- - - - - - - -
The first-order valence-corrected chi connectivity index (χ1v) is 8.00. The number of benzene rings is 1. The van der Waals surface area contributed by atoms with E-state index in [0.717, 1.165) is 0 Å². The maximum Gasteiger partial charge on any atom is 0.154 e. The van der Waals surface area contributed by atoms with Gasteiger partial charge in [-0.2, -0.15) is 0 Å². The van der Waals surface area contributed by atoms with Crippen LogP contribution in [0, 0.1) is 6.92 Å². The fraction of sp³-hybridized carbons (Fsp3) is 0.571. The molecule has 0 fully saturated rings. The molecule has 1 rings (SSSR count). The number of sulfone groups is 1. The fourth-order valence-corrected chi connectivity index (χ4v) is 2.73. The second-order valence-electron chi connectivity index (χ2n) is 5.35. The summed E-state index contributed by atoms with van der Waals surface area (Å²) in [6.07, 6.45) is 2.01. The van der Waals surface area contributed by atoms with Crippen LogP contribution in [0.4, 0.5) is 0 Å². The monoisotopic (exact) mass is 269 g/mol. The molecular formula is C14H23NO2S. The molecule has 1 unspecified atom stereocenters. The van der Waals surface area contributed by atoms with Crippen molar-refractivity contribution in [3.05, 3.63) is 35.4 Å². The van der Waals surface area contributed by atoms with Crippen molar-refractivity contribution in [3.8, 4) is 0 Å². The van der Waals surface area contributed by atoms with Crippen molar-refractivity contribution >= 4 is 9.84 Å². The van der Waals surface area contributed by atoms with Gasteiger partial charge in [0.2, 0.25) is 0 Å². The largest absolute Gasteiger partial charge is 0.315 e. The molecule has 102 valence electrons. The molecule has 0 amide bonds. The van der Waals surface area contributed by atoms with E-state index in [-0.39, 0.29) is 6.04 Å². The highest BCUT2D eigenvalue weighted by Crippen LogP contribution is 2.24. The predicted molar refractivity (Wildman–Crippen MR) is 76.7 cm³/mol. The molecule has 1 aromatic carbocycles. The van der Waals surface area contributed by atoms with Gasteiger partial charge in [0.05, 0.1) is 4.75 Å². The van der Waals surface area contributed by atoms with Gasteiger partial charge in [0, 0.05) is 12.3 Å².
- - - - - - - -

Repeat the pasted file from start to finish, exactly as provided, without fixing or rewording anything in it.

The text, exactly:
The first-order valence-corrected chi connectivity index (χ1v) is 8.00. The number of benzene rings is 1. The van der Waals surface area contributed by atoms with E-state index in [0.717, 1.165) is 0 Å². The maximum Gasteiger partial charge on any atom is 0.154 e. The van der Waals surface area contributed by atoms with Gasteiger partial charge in [-0.2, -0.15) is 0 Å². The van der Waals surface area contributed by atoms with Crippen LogP contribution in [0, 0.1) is 6.92 Å². The fraction of sp³-hybridized carbons (Fsp3) is 0.571. The molecule has 0 fully saturated rings. The molecule has 1 rings (SSSR count). The number of sulfone groups is 1. The fourth-order valence-corrected chi connectivity index (χ4v) is 2.73. The second-order valence-electron chi connectivity index (χ2n) is 5.35. The summed E-state index contributed by atoms with van der Waals surface area (Å²) in [6.07, 6.45) is 2.01. The van der Waals surface area contributed by atoms with Crippen LogP contribution in [0.4, 0.5) is 0 Å². The monoisotopic (exact) mass is 269 g/mol. The molecular formula is C14H23NO2S. The molecule has 1 unspecified atom stereocenters. The van der Waals surface area contributed by atoms with Crippen molar-refractivity contribution in [3.05, 3.63) is 35.4 Å². The van der Waals surface area contributed by atoms with Crippen molar-refractivity contribution in [3.8, 4) is 0 Å². The van der Waals surface area contributed by atoms with Crippen molar-refractivity contribution >= 4 is 9.84 Å². The van der Waals surface area contributed by atoms with Gasteiger partial charge in [0.2, 0.25) is 0 Å². The largest absolute Gasteiger partial charge is 0.315 e. The molecule has 102 valence electrons. The molecule has 0 amide bonds. The van der Waals surface area contributed by atoms with E-state index in [-0.39, 0.29) is 6.04 Å². The highest BCUT2D eigenvalue weighted by Crippen LogP contribution is 2.24. The predicted molar refractivity (Wildman–Crippen MR) is 76.7 cm³/mol. The molecule has 1 aromatic carbocycles. The van der Waals surface area contributed by atoms with Gasteiger partial charge in [0.05, 0.1) is 4.75 Å². The van der Waals surface area contributed by atoms with Gasteiger partial charge in [0, 0.05) is 12.3 Å².